Stories of surgeons leaving surgical tools in patients or nurses confusing medications between patients command headlines. Yet these stories remain easy to dismiss. When you're a patient, you want to assume you're in good hands. Usually, you are. Nevertheless, even the best doctor or nurse can make mistakes. A recent study by researchers at Johns Hopkins Medicine indicate that the prevalence of such mistakes can be eerily high. In fact, "medical errors" in health care settings account for the estimated loss of 151,000 lives every year, surpassing the number of deaths from stroke, Alzheimer's, accidents and respiratory disease. While the numbers are staggering, few people know about them. The reasons may surprise you.
A new study conducted by researchers from the Mayo Clinic in Rochester, Minnesota, reveals some alarming facts about doctor burnout. Many are now wondering how this burnout is affecting patient care and if it's increasing the potential for medical mistakes.
Patients planning to have surgery must make a whole host of decisions before going under the knife. Deciding whether to have a seasoned surgeon with plenty of experience perform the surgery or a new doctor knowledgeable in the latest technology and procedures is one of the many tough choices that must be made. However, the results of a new study might make it easier for patients finding it difficult to decide.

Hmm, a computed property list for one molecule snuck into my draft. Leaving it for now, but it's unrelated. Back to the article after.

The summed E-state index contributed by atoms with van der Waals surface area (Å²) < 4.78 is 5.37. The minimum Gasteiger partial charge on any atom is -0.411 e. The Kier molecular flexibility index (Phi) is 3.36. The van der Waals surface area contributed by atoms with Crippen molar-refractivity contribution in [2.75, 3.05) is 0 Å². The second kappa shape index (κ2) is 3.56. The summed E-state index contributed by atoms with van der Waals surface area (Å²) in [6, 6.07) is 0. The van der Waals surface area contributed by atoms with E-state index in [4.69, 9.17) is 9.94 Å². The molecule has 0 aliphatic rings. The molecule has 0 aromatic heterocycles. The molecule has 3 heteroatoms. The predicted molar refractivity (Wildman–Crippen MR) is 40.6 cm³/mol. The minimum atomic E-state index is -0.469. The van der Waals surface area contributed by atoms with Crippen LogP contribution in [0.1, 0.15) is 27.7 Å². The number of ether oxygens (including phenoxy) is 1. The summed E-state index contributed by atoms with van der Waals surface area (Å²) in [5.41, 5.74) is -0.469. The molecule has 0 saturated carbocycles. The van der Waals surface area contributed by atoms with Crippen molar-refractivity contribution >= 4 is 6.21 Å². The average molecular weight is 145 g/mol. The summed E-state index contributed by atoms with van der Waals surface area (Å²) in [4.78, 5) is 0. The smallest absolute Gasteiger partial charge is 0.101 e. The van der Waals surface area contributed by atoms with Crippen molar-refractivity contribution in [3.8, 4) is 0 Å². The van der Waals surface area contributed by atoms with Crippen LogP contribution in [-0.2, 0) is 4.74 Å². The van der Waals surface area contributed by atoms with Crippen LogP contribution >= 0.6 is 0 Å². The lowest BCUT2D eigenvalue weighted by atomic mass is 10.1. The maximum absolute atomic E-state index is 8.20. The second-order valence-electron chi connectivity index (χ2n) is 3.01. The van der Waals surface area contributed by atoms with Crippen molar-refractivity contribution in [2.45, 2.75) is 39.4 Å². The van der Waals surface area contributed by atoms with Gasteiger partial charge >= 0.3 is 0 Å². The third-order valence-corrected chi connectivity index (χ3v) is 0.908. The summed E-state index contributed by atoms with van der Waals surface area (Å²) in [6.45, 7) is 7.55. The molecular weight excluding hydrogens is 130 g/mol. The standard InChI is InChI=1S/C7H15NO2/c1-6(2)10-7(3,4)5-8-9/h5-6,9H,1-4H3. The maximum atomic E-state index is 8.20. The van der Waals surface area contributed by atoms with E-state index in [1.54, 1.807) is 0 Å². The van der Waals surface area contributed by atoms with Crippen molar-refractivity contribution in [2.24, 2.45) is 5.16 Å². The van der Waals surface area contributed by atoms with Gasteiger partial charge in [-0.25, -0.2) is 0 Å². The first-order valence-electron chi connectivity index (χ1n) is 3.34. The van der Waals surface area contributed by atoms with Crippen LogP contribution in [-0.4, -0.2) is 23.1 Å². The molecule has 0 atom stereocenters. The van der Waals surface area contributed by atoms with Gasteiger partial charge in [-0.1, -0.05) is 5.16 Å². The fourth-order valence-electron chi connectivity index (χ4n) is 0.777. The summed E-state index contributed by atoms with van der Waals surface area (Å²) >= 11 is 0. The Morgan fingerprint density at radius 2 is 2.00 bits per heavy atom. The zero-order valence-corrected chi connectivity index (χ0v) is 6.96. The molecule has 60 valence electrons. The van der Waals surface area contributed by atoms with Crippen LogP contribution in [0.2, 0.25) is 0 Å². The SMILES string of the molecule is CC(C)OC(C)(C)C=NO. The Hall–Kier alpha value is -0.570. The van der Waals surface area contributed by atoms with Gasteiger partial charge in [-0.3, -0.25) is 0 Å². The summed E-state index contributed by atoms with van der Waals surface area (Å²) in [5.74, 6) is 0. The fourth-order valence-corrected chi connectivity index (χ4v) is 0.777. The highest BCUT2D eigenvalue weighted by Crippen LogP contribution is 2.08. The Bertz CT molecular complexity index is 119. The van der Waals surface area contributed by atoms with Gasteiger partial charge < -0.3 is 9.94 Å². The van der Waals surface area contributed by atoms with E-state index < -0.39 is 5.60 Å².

A new Harvard study finds that resident-surgeons are most likely putting patients in danger due to a lack of sleep. The study followed 27 residents from two Boston-area hospitals from 2010 through 2011.
The study shows that more is needed to combat medical errors associated with prescription drug errors. States, however, are helping to do their part it seems to mitigate the problems.
In an age where everything from music to shopping is going digital, it's no wonder that the medical field is jumping on board as well. Electronic medical records (EMR) are the latest implementation for many doctors and medical professionals nationwide.
Medical malpractice is a complicated and expensive area of personal injury law. It usually involves long, drawn-out distressing litigation. Mediation has become a procedure that appears to be an alternative option to litigation. But, according to a study published in the Journal of Health Politics and Law, physicians are not participating in the mediation process. Some say that doctors who fail to take part in this method of dispute resolution are thwarting the process.
Colorectal cancer, or cancer of the colon or rectum, is one of the most common forms of cancer in the United States. According to statistics cited in a recent U.S. News & World Report article, over 57,000 people die each year due to complications from colorectal cancer. More people will die from this type of cancer than from breast or prostate cancer.